To prepare the cemetery for sale, in the late 1920's all the remaining box tombs were destroyed, and the cemetery was leveled out. Some of the damage to box tombs may have been a result of centuries of accumulated hurricane damage. Nevertheless, whatever survived nature's wrath, faced the financial considerations and aesthetic judgment of Mr Baeza, who leveled the grounds without consultation with London. Mr Shilstone protested to the Mahamad in London, to no avail.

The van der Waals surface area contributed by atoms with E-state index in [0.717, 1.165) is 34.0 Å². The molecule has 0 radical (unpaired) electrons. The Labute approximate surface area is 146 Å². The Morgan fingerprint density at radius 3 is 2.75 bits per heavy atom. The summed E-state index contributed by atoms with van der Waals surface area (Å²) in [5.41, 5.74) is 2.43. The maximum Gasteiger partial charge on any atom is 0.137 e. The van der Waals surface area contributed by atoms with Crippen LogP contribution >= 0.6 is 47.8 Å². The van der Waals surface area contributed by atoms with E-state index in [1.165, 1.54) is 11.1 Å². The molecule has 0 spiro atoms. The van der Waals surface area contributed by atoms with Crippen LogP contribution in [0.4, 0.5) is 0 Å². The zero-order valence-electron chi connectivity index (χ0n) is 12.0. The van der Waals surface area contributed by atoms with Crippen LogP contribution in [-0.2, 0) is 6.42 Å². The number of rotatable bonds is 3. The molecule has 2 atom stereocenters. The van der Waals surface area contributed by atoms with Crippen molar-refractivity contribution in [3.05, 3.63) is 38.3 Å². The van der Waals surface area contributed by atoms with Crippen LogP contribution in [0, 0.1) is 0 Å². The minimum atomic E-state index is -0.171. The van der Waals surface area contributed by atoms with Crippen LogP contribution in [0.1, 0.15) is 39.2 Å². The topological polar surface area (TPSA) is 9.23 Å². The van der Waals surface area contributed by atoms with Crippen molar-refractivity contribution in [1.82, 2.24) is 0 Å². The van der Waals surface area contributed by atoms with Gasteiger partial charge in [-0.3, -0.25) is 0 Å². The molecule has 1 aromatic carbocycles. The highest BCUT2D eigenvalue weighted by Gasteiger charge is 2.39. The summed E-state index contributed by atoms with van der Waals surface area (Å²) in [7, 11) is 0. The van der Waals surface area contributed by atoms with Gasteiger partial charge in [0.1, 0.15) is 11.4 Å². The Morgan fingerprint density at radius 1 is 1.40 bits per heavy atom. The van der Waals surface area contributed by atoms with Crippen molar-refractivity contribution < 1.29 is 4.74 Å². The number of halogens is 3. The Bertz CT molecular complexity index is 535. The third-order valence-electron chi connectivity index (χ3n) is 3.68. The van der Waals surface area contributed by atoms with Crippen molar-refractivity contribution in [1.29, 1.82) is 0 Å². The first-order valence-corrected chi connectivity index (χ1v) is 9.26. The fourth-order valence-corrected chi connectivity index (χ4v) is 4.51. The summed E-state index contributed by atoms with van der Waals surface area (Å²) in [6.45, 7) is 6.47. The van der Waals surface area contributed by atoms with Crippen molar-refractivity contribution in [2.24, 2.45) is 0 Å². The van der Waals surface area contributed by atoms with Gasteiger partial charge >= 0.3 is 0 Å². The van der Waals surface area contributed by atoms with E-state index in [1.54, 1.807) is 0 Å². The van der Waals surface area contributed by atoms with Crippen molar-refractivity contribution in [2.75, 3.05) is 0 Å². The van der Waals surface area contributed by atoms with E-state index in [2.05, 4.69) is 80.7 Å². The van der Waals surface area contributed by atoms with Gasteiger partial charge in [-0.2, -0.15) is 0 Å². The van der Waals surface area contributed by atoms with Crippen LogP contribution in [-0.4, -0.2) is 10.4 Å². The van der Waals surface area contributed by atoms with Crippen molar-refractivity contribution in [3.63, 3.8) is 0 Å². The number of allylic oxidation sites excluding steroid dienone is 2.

We found evidence of this destruction all over the cemetery, as the following photographs attest. Using the shattered remains of the box Tombs, Evan Millner reconstructed a couple of examples, using modeling clay to replace missing sections. Then, large piece moulds were made, using Plaster of Paris coated with layers of shellac, using a pre-modern technique dating back to the days before the discovery of latex. This method was used because the materials needed for rubber moulds of the size required were unobtainable on the Island, and would have cost too much. These large moulds were then used to cast new concrete elements for new box tombs.